Tag Archives: autumn

Capturing The Color And Character Of Fall

The Beginning Of Sunrise At Paradise, Mount Rainier National Park (Washington)

The National Parks Traveler has published my latest photo column. This month, it’s all about capturing that last bit of autumn color before the monochrome palette of winter completely takes over.

To read the article, click on the image above.

Copyright Rebecca L. Latson, all rights reserved.

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Filed under autumn, Mount Rainier National Park, National Parks, Photography, Seasons, Travel and Photography

It’s National Public Lands Day 2021!

Here’s a sunrise for your Saturday, folks. Today (Sept 25, 2021) is National Public Lands Day. Fees are waived at the national parks. It’s a great day to enjoy the outdoors and think about how you can help preserve a park’s environment for future visitors. It can be as simple as packing out what you pack in and picking up trash you see along the trail. I did that yesterday. I saw an occasional candy wrapper and even a discarded mask. I’d forgotten to bring a trash bag with me, but I still had other bags I could use for picking up and carrying trash. It’s good for one’s karma, you know. 😊

Copyright Rebecca L. Latson, all rights reserved.

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Filed under autumn, Mount Rainier National Park, National Parks, Photography, Seasons, sunrise

The Lure Of The Leading Line

Or maybe I should have titled this post “The Lure Of The Trail.” Both are appropriate and actually meld into one another. I love leading lines – they are my favorite theme – and my favorite type of leading line is a trail. That trail leads the viewer’s eye deeper into the composition and onward to whatever adventure awaits. And trails within forests are my favorite, if for no other reason than the forest’s interior glow surrounded by green and brown shadows.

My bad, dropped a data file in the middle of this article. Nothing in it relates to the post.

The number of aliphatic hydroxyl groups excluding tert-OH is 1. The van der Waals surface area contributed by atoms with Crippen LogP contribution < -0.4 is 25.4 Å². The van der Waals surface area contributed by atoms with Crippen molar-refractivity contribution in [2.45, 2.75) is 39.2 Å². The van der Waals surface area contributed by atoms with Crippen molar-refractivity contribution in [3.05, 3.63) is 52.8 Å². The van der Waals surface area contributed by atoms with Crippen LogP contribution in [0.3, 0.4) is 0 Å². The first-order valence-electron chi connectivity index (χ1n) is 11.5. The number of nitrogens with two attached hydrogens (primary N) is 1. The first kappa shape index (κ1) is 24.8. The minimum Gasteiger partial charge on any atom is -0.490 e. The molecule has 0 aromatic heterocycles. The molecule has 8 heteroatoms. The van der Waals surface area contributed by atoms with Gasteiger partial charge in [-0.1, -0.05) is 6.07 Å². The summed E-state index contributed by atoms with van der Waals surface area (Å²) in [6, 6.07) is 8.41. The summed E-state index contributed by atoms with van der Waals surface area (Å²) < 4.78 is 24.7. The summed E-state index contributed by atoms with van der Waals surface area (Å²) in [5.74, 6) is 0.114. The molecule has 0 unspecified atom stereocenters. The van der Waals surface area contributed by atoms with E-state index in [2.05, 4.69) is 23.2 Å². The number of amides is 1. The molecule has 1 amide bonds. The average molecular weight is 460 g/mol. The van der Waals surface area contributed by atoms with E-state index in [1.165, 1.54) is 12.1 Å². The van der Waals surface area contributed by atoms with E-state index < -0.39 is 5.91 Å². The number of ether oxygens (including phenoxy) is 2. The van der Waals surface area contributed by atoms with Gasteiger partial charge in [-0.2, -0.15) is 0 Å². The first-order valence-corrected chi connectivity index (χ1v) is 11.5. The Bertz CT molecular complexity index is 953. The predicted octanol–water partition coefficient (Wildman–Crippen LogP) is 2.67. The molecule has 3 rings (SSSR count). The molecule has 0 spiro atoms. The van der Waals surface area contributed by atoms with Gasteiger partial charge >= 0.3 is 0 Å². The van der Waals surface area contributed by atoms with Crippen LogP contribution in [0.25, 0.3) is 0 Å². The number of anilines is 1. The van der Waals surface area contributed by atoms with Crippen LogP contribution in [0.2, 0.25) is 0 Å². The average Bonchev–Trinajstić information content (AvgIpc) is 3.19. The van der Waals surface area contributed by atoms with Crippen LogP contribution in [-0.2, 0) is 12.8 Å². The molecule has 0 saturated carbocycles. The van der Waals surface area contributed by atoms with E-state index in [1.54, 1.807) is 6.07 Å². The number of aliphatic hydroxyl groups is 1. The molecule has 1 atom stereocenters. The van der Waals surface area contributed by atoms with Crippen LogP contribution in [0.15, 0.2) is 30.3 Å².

All of the images above were captured with my Sony Alpha 7riv and a 16-35mm lens during my 2020 October visit to Redwood National and State Parks. And all of these images were captured along one of the many trails in Prairie Creek Redwoods State Park in northern California. The tops of the trees are veiled a little bit in mist, as this trip was during the height of all the wildfires in California. Smoke drifted in from everywhere.

Copyright Rebecca L. Latson, all rights reserved.

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Filed under California, forest, leading lines, National Parks, Photography, Redwood National and State Parks, Travel

It’s Trivia Tuesday, June 8th, 2021

The Rosy Glow Of Sunrise, Mount Rainier National Park (Washington)

It’s Trivia Tuesday, so here’s a little bit of trivia about “The Mountain.” Mount Rainier is an “episodically active” volcano and the most-glaciated peak in the Lower 48. The indigenous people named this mountain Tahoma or Tacoma, but it’s present-day moniker was bestowed upon it by one Captain George Vancouver, after sailing into Puget Sound in 1792. He named it after his buddy Peter Rainier. Mount Rainier National Park is America’s fifth national park.

Looking at this image might cause you to think I’ve deliberately oversaturated it. Nope. I can honestly tell you that for 20+ seconds, the sunrise colors are indeed this saturated. You have to work quickly to catch the scene, because as quickly as the colors appear, they disappear and are replaced by regular sunlight which turns the snow on the peak blindingly white and risks overexposure of a photo.

See that tiny person standing at the edge of Tipsoo Lake, in the lower center-ish portion of the shot next to the tree? That gives you an idea of the majesty of the landscape: One Big Mountain, One Teeny Person.

This sunrise shot was captured one fine autumn morning, a few months after I’d moved from Texas to Washington state. It’s early summer as I post this photo, and if you were to go there now, the lake would be mostly covered still in ice and snow.

Copyright Rebecca L. Latson, all rights reserved.

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Filed under Mount Rainier National Park, National Parks, Photography, sunrise, Washington State

Early Morning At Roaring Mountain

An early autumn morning listening to the low hiss of Roaring Mountain fumeroles, Yellowstone National Park (Wyoming)

This shot was captured on my last day in the park. Actually, I was heading out and back to Bozeman to meet up with some friends, but I was loath to leave the park. I could have stayed there for another week and been happy.